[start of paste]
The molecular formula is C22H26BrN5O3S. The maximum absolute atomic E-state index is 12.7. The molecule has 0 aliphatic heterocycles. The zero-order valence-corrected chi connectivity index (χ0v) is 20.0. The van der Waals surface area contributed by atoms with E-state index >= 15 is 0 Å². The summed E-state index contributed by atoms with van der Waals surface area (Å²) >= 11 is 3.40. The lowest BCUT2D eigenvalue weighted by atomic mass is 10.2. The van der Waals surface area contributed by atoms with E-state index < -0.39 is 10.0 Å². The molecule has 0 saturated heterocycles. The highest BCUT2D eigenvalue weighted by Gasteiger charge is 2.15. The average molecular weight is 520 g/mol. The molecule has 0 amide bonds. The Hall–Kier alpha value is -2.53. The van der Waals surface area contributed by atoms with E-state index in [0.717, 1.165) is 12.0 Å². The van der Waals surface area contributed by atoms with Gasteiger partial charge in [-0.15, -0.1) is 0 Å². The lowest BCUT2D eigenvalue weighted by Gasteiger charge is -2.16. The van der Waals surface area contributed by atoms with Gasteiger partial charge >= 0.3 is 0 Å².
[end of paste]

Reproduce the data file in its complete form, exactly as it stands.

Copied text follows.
The molecular formula is C22H26BrN5O3S. The maximum absolute atomic E-state index is 12.7. The molecule has 0 aliphatic heterocycles. The zero-order valence-corrected chi connectivity index (χ0v) is 20.0. The van der Waals surface area contributed by atoms with E-state index >= 15 is 0 Å². The summed E-state index contributed by atoms with van der Waals surface area (Å²) >= 11 is 3.40. The lowest BCUT2D eigenvalue weighted by atomic mass is 10.2. The van der Waals surface area contributed by atoms with E-state index < -0.39 is 10.0 Å². The molecule has 0 saturated heterocycles. The highest BCUT2D eigenvalue weighted by Gasteiger charge is 2.15. The average molecular weight is 520 g/mol. The molecule has 0 amide bonds. The Hall–Kier alpha value is -2.53. The van der Waals surface area contributed by atoms with E-state index in [0.717, 1.165) is 12.0 Å². The van der Waals surface area contributed by atoms with Gasteiger partial charge in [-0.15, -0.1) is 0 Å². The lowest BCUT2D eigenvalue weighted by Gasteiger charge is -2.16. The van der Waals surface area contributed by atoms with Gasteiger partial charge >= 0.3 is 0 Å².